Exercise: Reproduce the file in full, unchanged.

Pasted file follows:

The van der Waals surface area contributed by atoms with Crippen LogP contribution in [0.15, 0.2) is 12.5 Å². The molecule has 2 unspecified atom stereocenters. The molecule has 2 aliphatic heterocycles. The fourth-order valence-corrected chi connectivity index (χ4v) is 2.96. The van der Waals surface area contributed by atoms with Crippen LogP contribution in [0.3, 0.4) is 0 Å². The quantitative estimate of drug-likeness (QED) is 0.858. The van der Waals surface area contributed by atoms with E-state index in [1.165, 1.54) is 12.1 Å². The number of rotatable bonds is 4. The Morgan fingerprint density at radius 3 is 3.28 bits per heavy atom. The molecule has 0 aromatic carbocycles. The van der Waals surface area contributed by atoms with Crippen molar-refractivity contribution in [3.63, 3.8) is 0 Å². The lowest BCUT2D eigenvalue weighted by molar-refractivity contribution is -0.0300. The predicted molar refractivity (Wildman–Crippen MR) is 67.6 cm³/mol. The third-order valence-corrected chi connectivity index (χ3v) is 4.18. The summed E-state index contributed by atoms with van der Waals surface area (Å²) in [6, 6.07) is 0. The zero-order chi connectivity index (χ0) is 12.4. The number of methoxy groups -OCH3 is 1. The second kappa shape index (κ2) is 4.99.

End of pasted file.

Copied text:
The van der Waals surface area contributed by atoms with Crippen LogP contribution in [0.15, 0.2) is 12.5 Å². The molecule has 2 unspecified atom stereocenters. The molecule has 2 aliphatic heterocycles. The fourth-order valence-corrected chi connectivity index (χ4v) is 2.96. The van der Waals surface area contributed by atoms with Crippen LogP contribution in [0.3, 0.4) is 0 Å². The quantitative estimate of drug-likeness (QED) is 0.858. The van der Waals surface area contributed by atoms with E-state index in [1.165, 1.54) is 12.1 Å². The number of rotatable bonds is 4. The Morgan fingerprint density at radius 3 is 3.28 bits per heavy atom. The molecule has 0 aromatic carbocycles. The van der Waals surface area contributed by atoms with Crippen molar-refractivity contribution in [3.63, 3.8) is 0 Å². The lowest BCUT2D eigenvalue weighted by molar-refractivity contribution is -0.0300. The predicted molar refractivity (Wildman–Crippen MR) is 67.6 cm³/mol. The third-order valence-corrected chi connectivity index (χ3v) is 4.18. The summed E-state index contributed by atoms with van der Waals surface area (Å²) in [6, 6.07) is 0. The zero-order chi connectivity index (χ0) is 12.4. The number of methoxy groups -OCH3 is 1. The second kappa shape index (κ2) is 4.99.